Saturday, July 08, 2006

Male Menopause: A Male Health and Fitness Dilemma

Male menopause. Is it for real? If it is it could explain many of the changes in the level of health and fitness a lot of men experience as they get older. In fact it appears that male menopause can strike at any age. Based on my research I feel that menopause and its effects can be alleviated through living a fit and healthy lifestyle. Below is an article that sheds some light on male meopause.

Make it a Great Day,
Kevin


Male Menopause



(Ivanhoe Newswire) -- Hot flashes ... Mood swings ... Losing your sex drive! All of these things are signs of change -- signs of menopause. But these signs are not just for women. Twenty-five million men between ages 40 and 55 are currently going through male menopause.

"Male menopause is the lowering of the male hormone testosterone that occurs naturally with aging," John Morley, M.D., a gerontologist at Saint Louis University School of Medicine, tells Ivanhoe.

And other experts agree it's happening.

Endocrinologist Ugis Gruntmanis, M.D., of UT Southwestern Medical Center in Dallas, says, "I think it's quite a difficult problem for men to find out because symptoms are very unspecific."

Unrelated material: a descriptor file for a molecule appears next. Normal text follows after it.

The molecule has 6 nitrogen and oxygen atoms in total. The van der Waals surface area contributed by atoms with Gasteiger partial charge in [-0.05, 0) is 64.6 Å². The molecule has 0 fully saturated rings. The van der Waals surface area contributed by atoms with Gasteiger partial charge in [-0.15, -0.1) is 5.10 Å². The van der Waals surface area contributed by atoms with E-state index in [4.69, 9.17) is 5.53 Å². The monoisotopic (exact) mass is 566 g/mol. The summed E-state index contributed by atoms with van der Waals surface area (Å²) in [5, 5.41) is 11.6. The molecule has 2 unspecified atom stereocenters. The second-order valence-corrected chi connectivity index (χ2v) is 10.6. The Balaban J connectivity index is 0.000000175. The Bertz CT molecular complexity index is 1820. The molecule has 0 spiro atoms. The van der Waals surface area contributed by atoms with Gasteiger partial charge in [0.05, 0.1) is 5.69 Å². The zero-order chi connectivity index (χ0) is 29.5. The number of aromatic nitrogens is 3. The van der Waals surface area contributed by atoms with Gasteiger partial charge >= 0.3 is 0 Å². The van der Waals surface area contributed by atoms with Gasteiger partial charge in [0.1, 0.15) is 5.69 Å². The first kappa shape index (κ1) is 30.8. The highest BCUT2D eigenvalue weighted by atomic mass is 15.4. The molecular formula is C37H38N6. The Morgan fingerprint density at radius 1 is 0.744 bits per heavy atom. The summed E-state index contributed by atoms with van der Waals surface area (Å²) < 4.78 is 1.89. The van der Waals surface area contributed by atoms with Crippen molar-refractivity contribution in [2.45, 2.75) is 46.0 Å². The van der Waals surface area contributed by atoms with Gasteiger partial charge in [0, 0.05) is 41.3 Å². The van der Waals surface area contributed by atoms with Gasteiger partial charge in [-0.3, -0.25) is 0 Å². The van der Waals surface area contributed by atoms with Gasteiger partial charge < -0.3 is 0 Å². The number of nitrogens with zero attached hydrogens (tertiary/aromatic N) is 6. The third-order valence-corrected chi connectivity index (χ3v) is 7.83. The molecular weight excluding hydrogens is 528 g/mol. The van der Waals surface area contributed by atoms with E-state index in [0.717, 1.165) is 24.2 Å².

They say men going through menopause can experience muscle loss, osteoporosis, nervousness, fatigue, weight gain and low sex drive.

Essentially, "It makes you unenthused about life," Dr. Morley says.

The big difference between male and female menopause? Dr. Morley says the male menopause takes place over a number of maybe 10 or 20 years.

Male menopause can be diagnosed with a blood test to check testosterone levels. Studies show testosterone replacement in men can enhance libido and sexual function. It can also improve bone density and muscle mass.

"We give them testosterone back, and suddenly they say, 'My life is just much more fun; I'm enjoying life more,'" Dr. Morley says.

A key concern is that this treatment may increase the risk of prostate cancer, but some men believe it's worth it.

Doctors are hoping a long-term study will be done on testosterone replacement therapy. So far, there are no results for the risks it could cause later in life. Doctors know the growth of prostate cancer can be slowed by getting rid of testosterone in the body but aren't sure if adding it can cause the disease. Currently only 5 percent of the men experiencing male menopause are being treated for it.


This article was reported by Ivanhoe.com, who offers Medical Alerts by e-mail every day of the week. To subscribe, go to: http://www.ivanhoe.com/newsalert/.

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